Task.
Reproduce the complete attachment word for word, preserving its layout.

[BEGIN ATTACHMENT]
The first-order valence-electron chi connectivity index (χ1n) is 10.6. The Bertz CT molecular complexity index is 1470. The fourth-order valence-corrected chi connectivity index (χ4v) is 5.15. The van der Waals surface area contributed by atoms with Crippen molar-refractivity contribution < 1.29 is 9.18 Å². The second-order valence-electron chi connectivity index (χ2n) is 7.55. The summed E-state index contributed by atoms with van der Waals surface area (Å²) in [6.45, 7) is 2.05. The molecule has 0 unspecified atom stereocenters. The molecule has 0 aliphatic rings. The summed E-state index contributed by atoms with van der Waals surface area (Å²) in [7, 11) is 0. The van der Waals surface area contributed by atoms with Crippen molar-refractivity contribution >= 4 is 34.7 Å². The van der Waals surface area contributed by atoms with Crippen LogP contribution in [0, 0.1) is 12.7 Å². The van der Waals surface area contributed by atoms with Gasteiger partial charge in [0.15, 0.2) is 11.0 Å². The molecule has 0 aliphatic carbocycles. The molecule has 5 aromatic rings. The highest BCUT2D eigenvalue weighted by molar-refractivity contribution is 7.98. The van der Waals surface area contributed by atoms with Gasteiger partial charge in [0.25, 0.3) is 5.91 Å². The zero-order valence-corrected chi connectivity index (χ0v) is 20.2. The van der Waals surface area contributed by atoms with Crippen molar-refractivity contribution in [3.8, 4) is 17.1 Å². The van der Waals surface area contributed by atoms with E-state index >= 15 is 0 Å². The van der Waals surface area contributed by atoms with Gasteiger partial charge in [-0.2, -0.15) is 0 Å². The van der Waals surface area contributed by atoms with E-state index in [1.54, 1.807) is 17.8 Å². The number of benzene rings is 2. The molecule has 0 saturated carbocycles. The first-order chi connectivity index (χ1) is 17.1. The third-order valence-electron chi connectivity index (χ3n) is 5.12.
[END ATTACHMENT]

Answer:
The first-order valence-electron chi connectivity index (χ1n) is 10.6. The Bertz CT molecular complexity index is 1470. The fourth-order valence-corrected chi connectivity index (χ4v) is 5.15. The van der Waals surface area contributed by atoms with Crippen molar-refractivity contribution < 1.29 is 9.18 Å². The second-order valence-electron chi connectivity index (χ2n) is 7.55. The summed E-state index contributed by atoms with van der Waals surface area (Å²) in [6.45, 7) is 2.05. The molecule has 0 unspecified atom stereocenters. The molecule has 0 aliphatic rings. The summed E-state index contributed by atoms with van der Waals surface area (Å²) in [7, 11) is 0. The van der Waals surface area contributed by atoms with Crippen molar-refractivity contribution >= 4 is 34.7 Å². The van der Waals surface area contributed by atoms with Crippen LogP contribution in [0, 0.1) is 12.7 Å². The van der Waals surface area contributed by atoms with Gasteiger partial charge in [0.15, 0.2) is 11.0 Å². The molecule has 0 aliphatic carbocycles. The molecule has 5 aromatic rings. The highest BCUT2D eigenvalue weighted by molar-refractivity contribution is 7.98. The van der Waals surface area contributed by atoms with Gasteiger partial charge in [0.25, 0.3) is 5.91 Å². The zero-order valence-corrected chi connectivity index (χ0v) is 20.2. The van der Waals surface area contributed by atoms with Crippen molar-refractivity contribution in [3.8, 4) is 17.1 Å². The van der Waals surface area contributed by atoms with E-state index >= 15 is 0 Å². The van der Waals surface area contributed by atoms with Gasteiger partial charge in [-0.2, -0.15) is 0 Å². The van der Waals surface area contributed by atoms with E-state index in [1.54, 1.807) is 17.8 Å². The number of benzene rings is 2. The molecule has 0 saturated carbocycles. The first-order chi connectivity index (χ1) is 17.1. The third-order valence-electron chi connectivity index (χ3n) is 5.12.